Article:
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How to Write Standard Work Instructions for Manufacturing: 6 Principles, 3 Examples

May 30, 2023

 by Renaud Anjoran

Woman writing on clipboard, man looking at clipboard in factory

Over the years, I have visited hundreds of Chinese factories, but I rarely see good manufacturing work instructions at the disposal of production operators, maintenance technicians, and quality inspectors.

If your New Product Introduction (NPI) engineers haven’t prepared a standard work instruction sheet already, you’ll need to start writing them up. When writing your manufacturing procedures, you should follow the 6 principles outlined below to ensure that your instructions are easy to follow:

  1. Standardize the Work

  2. Work with People in the Manufacturing Process

  3. Get Employee Buy-In on Standard Work Instructions

  4. Visualize Standard Work Instructions

  5. Include Other Elements - Standard Timing

  6. Train Your Process Engineers 

After gaining an understanding on the 6 principles of standard work instructions, dive deeper into the 3 standard work instruction examples you can learn from:

  1. Standard Work Instruction Example 1:  IKEA’s Instruction Manual for Furniture Assembly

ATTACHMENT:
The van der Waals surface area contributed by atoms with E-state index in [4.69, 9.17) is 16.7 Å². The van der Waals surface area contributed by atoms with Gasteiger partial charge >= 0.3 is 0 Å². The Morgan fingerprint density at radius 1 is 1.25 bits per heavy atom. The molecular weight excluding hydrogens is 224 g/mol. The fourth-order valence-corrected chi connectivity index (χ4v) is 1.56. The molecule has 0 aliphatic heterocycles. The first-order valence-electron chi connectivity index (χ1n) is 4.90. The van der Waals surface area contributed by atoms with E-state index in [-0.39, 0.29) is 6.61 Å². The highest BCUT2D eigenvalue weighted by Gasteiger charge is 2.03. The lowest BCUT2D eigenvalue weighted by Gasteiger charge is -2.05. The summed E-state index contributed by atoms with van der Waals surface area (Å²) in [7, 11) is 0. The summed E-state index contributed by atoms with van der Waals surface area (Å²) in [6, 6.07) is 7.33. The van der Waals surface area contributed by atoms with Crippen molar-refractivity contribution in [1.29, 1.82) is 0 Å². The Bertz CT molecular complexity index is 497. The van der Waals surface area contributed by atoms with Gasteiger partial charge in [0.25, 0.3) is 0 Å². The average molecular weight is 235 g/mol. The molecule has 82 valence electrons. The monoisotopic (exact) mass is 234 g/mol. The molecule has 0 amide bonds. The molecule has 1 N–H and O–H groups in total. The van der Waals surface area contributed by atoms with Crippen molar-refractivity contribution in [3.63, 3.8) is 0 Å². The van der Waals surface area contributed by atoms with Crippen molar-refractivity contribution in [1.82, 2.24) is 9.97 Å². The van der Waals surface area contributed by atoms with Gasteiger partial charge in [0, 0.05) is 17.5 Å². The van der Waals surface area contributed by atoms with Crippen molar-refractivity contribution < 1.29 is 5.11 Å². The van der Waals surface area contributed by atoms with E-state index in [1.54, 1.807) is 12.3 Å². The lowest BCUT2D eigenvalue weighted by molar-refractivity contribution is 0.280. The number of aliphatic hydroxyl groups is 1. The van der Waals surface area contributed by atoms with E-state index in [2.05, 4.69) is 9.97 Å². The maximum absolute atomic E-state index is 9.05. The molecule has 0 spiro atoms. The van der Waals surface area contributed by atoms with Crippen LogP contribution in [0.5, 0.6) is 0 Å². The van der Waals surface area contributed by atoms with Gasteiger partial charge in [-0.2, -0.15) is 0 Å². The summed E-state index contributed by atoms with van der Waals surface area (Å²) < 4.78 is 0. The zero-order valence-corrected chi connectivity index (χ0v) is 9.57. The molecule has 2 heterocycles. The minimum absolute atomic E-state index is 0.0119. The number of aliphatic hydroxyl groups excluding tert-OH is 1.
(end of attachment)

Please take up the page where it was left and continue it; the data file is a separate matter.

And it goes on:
2. Standard Work Instruction Example 2: Standard Operation Sheet

  3. Standard Work Instruction Example 3: Work Combination Table


Standard Work Instructions: The 6 Principles

1. Standardize the Work

The core idea behind manufacturing instructions is to follow ‘one best way currently known in this organisation’ so that if 5 people work on a particular job, they do it in the same way. If every operator has their own processes, it can make improving the way they work quite difficult. By following the standard manufacturing processes, one improvement to the work instructions can be applied immediately across the board and increase productivity, quality, and safety.

Before you standardize the process, think of ways to simplify each step. It is a huge win if you can set up fixtures, gauges, and other tools to make the work easier to do. Don't delay it if you have the engineering resources to do that now!


2. Work With People in the Manufacturing Process to Create Standard Work Instructions

The people involved in the manufacturing process day in and day out often know how to do a better job than most engineers sitting in your office. They might not try to do a good job in certain instances. For example, when they are paid by the piece and never have to do rework on the mess they have made. But, usually, they know how to do it.

Why not pull them out of production for an hour and work together to determine the optimal manufacturing process? It not only gives you a better insight into the procedures, but it also trains them to think in a better way. And who knows, maybe they’ll keep thinking of it at the back of their mind, and in a week, they may think of a better process.